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Friday, February 20, 2009

The Last Bull Capitulates

There's an old saying on Wall Street that a bear market has not bottomed out until the last bull capitulates. News flash. The last bull has capitulated. Me.

I'm a true believer in capitalism and markets. There is no better measure of what an item is worth than the price reached by a willing buyer and willing seller. No Ph.D. in economics has come up with a better system. Every economic and political system which tinkers with this simple formulation either outright fails (the Soviet Union, for example) or relegates its people to generations of un- and under-employment (France, for example). Command economies don't work, they never have, and they never will.

There also is no better way to create wealth for a nation than to permit people to participate in economic growth through stock ownership. The companies which create jobs and economic activity benefit from investment; investors benefit from the companies' growth; and everyone is better off, even those who do not own shares.

My professional life has been dedicated to investor protection, first in private law practice and now by running a law school securities law clinic which represents small investors. Investor protection walks hand in hand with free markets, which are not free when subjected to fraud. Investor protection is more than rules and regulations, but also policies and practices which promote investment markets.

I don't give investment advice, so don't take what I am about to say as a recommendation that you do anything other than keep reading. You probably would be better off flipping a coin than following what I do.

I have lost faith in this government. I was no fan of Bill Clinton, but I felt he shared a common set of economic values, including a belief in capitalism and markets. I have no such faith in Barack Obama.

For the first time in my adult life, I am convinced that we have a President who sees capitalism and markets as the enemy. There is no other explanation for the hyperbolic rhetoric Obama has used to create a sense of economic crisis far in excess of reality. We are in a recession, but as others have documented extensively, to compare the current economy to the Great Depression is damaging.

Obama seems to be wishing so hard for a depression, he might actually get it. Obama is well along in the process of creating a self-fulfilling prophecy in which he so talks down the economy, and so shakes markets, that people are paralyzed with fear allowing Obama to push his political agenda of creating a command economy. Count me among the fearful. It's hunker-down and cut-back time not because I've lost a job, but because of the decline in markets.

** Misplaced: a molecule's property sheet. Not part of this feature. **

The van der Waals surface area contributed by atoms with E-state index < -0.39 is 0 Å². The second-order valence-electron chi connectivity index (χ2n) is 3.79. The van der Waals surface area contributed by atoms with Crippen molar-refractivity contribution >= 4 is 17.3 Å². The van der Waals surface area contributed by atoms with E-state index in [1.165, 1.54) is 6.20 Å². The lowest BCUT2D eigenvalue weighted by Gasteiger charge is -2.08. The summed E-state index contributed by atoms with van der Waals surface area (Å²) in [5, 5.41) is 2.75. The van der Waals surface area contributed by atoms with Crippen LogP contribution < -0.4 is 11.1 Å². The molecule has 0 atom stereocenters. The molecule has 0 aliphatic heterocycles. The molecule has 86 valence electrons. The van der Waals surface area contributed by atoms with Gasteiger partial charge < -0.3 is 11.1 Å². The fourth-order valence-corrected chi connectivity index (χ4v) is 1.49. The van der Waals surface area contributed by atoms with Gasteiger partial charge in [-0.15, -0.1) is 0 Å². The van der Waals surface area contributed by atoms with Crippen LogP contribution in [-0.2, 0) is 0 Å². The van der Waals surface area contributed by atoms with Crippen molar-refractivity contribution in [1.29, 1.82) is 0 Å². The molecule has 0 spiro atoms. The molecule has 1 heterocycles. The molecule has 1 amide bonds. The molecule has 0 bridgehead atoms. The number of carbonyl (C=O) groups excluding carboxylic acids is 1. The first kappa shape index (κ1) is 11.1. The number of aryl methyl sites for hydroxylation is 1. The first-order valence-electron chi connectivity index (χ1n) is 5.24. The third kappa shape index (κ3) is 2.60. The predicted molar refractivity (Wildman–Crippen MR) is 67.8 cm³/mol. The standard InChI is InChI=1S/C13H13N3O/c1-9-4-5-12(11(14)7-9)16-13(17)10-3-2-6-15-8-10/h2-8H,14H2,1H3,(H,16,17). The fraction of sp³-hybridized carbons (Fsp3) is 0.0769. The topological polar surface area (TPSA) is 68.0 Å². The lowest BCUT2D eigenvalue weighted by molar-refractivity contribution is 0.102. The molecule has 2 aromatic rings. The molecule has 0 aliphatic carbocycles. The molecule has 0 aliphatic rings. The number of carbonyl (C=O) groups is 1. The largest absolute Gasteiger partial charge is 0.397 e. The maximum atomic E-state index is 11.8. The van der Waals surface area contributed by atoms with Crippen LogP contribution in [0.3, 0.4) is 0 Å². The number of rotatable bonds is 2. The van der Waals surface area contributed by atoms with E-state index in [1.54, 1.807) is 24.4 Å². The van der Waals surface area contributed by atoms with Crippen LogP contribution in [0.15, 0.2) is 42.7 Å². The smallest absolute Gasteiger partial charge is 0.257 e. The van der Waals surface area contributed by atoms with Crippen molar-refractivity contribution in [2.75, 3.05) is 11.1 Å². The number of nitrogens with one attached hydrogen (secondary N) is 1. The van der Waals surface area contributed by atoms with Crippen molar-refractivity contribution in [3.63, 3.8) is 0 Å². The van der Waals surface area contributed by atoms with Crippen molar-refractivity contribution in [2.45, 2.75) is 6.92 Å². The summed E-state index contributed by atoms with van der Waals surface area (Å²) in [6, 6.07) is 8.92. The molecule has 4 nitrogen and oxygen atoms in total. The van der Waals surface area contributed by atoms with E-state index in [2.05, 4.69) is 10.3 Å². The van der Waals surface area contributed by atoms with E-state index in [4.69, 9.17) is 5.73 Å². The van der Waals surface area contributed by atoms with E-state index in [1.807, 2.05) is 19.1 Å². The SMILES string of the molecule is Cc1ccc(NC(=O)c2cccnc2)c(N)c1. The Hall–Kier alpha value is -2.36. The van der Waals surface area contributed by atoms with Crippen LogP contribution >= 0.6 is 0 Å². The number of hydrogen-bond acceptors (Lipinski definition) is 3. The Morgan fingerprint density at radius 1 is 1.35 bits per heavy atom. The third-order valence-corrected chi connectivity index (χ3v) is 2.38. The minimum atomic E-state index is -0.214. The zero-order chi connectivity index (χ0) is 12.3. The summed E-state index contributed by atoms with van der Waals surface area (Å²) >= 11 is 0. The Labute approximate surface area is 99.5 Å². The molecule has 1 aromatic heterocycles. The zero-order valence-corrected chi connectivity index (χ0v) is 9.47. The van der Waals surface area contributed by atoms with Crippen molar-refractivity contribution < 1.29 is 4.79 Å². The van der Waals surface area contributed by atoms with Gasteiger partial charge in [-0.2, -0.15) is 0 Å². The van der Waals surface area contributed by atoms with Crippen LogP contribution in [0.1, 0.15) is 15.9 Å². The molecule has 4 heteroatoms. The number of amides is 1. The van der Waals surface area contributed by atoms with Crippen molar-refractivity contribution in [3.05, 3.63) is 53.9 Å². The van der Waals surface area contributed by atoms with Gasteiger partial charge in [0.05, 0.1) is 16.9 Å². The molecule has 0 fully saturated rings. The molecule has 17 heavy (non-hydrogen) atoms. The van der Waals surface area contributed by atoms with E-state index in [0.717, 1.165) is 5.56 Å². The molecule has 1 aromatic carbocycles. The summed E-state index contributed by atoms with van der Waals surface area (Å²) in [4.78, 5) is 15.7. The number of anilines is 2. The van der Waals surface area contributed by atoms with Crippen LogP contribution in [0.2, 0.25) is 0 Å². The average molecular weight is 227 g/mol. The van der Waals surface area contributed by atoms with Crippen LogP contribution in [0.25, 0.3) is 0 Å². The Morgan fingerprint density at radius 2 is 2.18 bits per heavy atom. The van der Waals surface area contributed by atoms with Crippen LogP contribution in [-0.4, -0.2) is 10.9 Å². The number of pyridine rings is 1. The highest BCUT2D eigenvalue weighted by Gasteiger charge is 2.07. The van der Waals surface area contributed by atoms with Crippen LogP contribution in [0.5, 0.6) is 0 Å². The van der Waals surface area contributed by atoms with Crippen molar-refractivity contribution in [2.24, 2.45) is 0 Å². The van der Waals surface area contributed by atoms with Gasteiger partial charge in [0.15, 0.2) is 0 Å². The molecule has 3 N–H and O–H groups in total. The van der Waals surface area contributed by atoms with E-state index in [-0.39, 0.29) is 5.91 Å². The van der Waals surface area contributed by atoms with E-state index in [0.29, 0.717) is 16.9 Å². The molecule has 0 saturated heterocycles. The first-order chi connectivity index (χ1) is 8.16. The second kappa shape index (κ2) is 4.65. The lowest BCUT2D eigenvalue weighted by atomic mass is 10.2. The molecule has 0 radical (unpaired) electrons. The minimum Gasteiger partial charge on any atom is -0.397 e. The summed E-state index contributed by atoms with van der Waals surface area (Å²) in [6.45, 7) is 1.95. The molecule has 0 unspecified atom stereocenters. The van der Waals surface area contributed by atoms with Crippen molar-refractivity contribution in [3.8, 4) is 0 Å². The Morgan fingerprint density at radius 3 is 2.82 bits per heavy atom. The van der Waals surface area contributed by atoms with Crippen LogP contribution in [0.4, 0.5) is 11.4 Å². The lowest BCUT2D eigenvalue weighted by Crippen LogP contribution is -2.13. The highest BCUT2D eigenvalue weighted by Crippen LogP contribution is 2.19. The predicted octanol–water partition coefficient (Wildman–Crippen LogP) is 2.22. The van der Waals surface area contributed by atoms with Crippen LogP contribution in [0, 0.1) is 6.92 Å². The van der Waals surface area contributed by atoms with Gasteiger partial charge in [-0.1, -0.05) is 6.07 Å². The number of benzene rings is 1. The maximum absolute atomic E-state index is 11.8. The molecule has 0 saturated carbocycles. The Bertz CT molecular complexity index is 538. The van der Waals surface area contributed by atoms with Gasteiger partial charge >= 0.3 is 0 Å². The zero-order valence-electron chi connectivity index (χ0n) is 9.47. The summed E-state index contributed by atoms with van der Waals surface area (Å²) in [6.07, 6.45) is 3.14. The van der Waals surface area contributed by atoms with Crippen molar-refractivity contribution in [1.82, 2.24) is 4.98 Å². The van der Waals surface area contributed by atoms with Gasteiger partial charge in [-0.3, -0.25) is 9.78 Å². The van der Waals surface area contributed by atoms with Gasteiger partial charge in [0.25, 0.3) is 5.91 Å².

The economy and the markets are intertwined, which is something Obama doesn't seem to get. As people see their investment and retirement accounts drop, they adjust their economic activity to compensate. Multiply that effect by tens of millions of investors, and you can turn a recession into a depression.

Yet Obama has done nothing to ease the pressures on markets. In the trillion dollars of spending and "middle class" tax cuts, there is nothing for investors. Nothing. We will spend more on Harry Reid's magnetic railroad to nowhere than we will spend to reassure markets.

One simple step would have been to include in the stimulus bill an extension of the current capital gains tax rate, or better yet, a small cut as a signal to the investors that they have a friend in Washington. But Obama's zero-sum view of the economy -- where one person's gain must result in another person's loss -- does not allow for such pro-market measures.

From an investor protection perspective, Obama's stubborn adherence to this zero-sum economic philosophy has caused more harm to investors than all the Bernie Madoffs and Enrons combined. Hundreds of billions of dollars of investment fraud are dwarfed by trillions of dollars of investment losses from market declines, exacerbated by claims of "crisis" and "catastrophe" which flow from Obama's lips so easily. Combine this rhetoric with runaway government spending and give-aways to labor unions at the expense of businesses, and you have the makings for a real catastrophe.

Not all of this market decline is attributable to Obama's rhetoric and policies, but much of it is. Markets look forward, and what the markets see is a federal government out of control with a skipper who sees bringing markets to heel as an emotional and political necessity. The shame of this vicious market and economic downturn is that it didn't have to be this bad.

Worse still, we have a President who has a "tail wags dog" economic plan. Obama's economic plans contain almost nothing for the 93% percent of the population which is employed, paying its mortgages, and to a great extent, is invested in the markets. Obama doesn't understand -- or care -- that promoting and protecting the investment markets helps everyone, including those who have fallen on hard times, through job creation and increased economic activity.

So for me, it's time to take some money off the table until things settle down or we get a government which cares about markets, whichever comes first. I hope I'm selling at the bottom, because that will mean the markets and the country will have recovered from the worst economic policies since the Great Depression.


  1. One way that you can become wealthy is you can achieve it professionally.

    You can become a doctor or a lawyer or an architect or an accountant. You can become extremely good at what you do, be paid very well, and hold on to the money.

  2. I hear Atlas Shrugged is selling quite well these days.

  3. great post. Is this the same thing as saying the fat lady has sang?